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    PlanetQuake | Features | Rants N' Raves | Tweaks

Should Quake 3 be played without any of the eye candy?
  — by Pappy-R and the PQ Elves

This week's Rant is a keeper. I really think it'll inspire some heat from both sides of the readers and the PQ staff. I think I should tell you all a little something about how I write this column, just so you know how it all comes down.

I select a Rant/Rave from the reader mail that comes in and send a copy to the staff for their comments. To the best of my knowledge, they don't talk about it to each other at all. I collect the replies and begin the column. I don't read their replies before I begin the piece. Which is to say, at this moment, I don't know what they have to say. I copy them into this text and read it before moving to the next. It truly is fresh to me as I go through. Now that we have that all straight we can jump into this week's rant from Mystiq on video settings in the game of Quake III. The boy sounds a wee bit cheesed off if you ask me.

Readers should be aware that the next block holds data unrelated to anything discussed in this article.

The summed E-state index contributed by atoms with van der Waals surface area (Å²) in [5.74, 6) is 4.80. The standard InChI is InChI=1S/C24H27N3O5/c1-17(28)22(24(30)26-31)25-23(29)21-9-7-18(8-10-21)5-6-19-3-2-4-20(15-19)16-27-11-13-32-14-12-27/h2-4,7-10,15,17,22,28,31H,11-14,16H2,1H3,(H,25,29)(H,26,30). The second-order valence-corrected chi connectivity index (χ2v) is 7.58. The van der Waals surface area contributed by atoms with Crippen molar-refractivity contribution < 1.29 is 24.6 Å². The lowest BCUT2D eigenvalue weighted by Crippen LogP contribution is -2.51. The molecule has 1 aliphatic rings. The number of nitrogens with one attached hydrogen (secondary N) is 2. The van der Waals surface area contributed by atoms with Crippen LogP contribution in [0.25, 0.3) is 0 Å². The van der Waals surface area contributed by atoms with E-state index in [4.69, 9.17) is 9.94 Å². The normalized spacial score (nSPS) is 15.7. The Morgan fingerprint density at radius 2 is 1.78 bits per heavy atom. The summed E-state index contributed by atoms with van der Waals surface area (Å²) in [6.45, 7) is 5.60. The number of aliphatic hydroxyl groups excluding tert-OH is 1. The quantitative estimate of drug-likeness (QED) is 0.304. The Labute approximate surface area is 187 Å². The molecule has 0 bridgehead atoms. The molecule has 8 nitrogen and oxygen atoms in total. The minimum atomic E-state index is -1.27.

After having read yet another Quake 3 tweak guide that tells you to use fugly mode, I nearly blew my top. Here's this guy that has won tourneys and he's showing everyone his settings. He's got vertex lighting, no detail on any of the objects and practically is using full bright lighting. What is wrong with this picture? These settings weren't in Quake 1 or Doom. How did players in those games win matches? Did they hack their executables? Call it a hot topic but personally I think tweaking the game's visuals to this extent removes the line of who is a good player and who can tweak the game enough so that their skill, or lack of, is made up by ruining strategy.